The Carlos Slim Center for Health Research aims to bring the benefits of genomics-driven medicine to Latin America, gleaning new insights into diseases with relevance to the region.
Launched in partnership with the Carlos Slim Foundation, the center brings together researchers from the Broad Institute, the Carlos Slim Health Institute, other research institutions in Mexico, and elsewhere with a shared commitment to transform human health.
The Carlos Slim Center for Health Research has been working to bring the revolution in biomedicine to bear on public health in Latin America through the Slim Initiative in Genomic Medicine for the Americas (SIGMA)—a powerful research program created by an unprecedented partnership between the Carlos Slim Foundation and the Broad Institute.
SIGMA employs state-of-the-art genomic technologies to reveal the molecular underpinnings of diseases that have a major impact on Latin American populations: diabetes, cancer, and kidney disease. With this information, SIGMA researchers can eventually discover more effective diagnosis, treatment, and prevention strategies to improve the lives of people in the region.
Since its launch in 2010, SIGMA has enabled landmark discoveries in its three disease focus areas:
In type 2 diabetes, SIGMA scientists uncovered, in 2013, one of the most significant genetic risk factors for Mexicans with Native American ancestry: variants of the SLC16A11 gene, which increase the risk of type 2 diabetes by up to 20 percent. They have since delved deeper into the gene’s role in liver metabolism, launching drug screens to correct the effects of SLC16A11 risk variants.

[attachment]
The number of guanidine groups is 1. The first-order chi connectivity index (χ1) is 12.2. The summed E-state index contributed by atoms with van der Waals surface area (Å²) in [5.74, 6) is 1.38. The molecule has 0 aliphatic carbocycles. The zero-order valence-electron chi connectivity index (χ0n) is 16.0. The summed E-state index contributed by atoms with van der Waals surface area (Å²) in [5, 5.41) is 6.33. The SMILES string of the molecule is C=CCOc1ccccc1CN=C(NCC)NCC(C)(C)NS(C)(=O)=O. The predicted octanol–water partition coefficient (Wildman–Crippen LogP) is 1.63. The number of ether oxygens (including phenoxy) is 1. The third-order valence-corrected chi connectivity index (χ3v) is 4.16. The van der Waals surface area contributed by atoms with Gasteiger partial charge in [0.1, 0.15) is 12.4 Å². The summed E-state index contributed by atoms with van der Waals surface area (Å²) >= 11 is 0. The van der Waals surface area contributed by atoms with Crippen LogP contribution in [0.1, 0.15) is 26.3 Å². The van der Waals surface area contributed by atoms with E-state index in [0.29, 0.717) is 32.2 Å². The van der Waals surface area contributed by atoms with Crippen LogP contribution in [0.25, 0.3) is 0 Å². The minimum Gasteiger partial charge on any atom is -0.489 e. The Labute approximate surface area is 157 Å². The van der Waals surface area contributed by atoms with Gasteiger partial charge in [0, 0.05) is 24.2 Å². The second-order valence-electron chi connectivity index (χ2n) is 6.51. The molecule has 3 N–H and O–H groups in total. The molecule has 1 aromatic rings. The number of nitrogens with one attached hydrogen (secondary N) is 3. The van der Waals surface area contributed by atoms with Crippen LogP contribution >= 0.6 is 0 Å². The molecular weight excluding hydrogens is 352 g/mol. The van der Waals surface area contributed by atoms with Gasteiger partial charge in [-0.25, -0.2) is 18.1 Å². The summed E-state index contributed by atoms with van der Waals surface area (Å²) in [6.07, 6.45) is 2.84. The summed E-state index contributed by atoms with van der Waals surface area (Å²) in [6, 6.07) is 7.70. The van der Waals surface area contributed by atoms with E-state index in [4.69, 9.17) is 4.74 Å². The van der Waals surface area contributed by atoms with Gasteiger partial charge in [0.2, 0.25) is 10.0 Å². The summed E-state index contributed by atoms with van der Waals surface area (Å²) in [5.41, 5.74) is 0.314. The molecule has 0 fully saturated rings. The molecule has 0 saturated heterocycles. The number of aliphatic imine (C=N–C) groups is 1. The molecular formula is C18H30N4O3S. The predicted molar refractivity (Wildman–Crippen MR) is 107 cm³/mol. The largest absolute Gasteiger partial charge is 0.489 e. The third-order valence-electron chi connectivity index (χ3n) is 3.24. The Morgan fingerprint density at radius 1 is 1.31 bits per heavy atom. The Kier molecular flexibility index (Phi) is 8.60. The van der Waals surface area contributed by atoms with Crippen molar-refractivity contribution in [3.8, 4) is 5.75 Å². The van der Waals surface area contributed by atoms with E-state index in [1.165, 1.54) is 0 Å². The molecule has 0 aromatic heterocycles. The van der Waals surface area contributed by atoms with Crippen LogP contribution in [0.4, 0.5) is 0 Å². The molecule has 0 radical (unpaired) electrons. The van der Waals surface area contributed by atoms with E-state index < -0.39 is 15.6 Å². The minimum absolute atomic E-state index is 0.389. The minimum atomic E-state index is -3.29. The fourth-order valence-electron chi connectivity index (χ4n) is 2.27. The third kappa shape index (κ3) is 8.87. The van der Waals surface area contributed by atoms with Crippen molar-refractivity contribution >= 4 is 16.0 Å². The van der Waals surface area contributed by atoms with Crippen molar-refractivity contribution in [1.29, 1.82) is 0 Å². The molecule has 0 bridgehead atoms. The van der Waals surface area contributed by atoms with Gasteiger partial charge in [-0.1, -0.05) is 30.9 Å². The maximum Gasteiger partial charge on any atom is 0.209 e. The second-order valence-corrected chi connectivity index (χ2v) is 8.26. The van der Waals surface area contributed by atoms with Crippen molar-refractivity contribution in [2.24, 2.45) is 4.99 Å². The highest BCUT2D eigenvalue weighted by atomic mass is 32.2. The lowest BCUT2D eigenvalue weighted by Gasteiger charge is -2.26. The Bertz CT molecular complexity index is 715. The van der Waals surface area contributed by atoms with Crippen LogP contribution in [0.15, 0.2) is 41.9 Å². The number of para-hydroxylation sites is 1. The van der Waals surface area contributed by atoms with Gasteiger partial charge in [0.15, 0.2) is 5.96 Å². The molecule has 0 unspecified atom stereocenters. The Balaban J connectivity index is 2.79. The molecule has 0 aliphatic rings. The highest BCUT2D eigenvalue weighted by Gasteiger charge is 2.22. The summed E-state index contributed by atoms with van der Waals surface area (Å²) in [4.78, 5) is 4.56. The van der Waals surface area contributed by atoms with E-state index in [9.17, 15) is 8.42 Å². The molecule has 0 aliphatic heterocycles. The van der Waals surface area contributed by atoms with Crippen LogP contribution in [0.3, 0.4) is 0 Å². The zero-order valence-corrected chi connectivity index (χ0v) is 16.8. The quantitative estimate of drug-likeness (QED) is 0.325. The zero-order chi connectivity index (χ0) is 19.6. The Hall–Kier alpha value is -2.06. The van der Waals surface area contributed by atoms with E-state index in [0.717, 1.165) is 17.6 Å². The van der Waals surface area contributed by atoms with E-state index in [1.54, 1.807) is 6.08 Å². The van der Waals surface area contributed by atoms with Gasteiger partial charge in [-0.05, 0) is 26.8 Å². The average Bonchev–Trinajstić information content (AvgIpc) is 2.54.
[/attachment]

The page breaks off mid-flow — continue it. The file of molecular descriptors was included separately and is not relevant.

In cancer, the SIGMA team identified hundreds of genetic mutations and vulnerabilities linked to adult and pediatric cancers. Armed with this, they identified several repurposing opportunities for existing drugs (developed for other conditions) and advanced more than 50 new drug leads and targets, paving the way for novel therapies.
In the field of kidney disease, SIGMA revolutionized our understanding of Mucin 1 kidney disease (MKD)—a rare disorder with no known cure that ultimately requires dialysis or kidney transplantation. SIGMA researchers not only elucidated the genetic mutation and mechanism causing the disease, but also rapidly advanced promising new therapeutic leads along a preclinical development pipeline. Additionally, they laid the groundwork for a gene therapy that could definitively cure this disease.
These critical findings are the outcome of years of work by SIGMA scientists. The initiative—which began as SIGMA 1—entered, in 2019, the most recent SIGMA 4 phase, which builds upon SIGMA’s successes in tackling MKD and redoubles efforts to develop effective treatments and cures for the disease.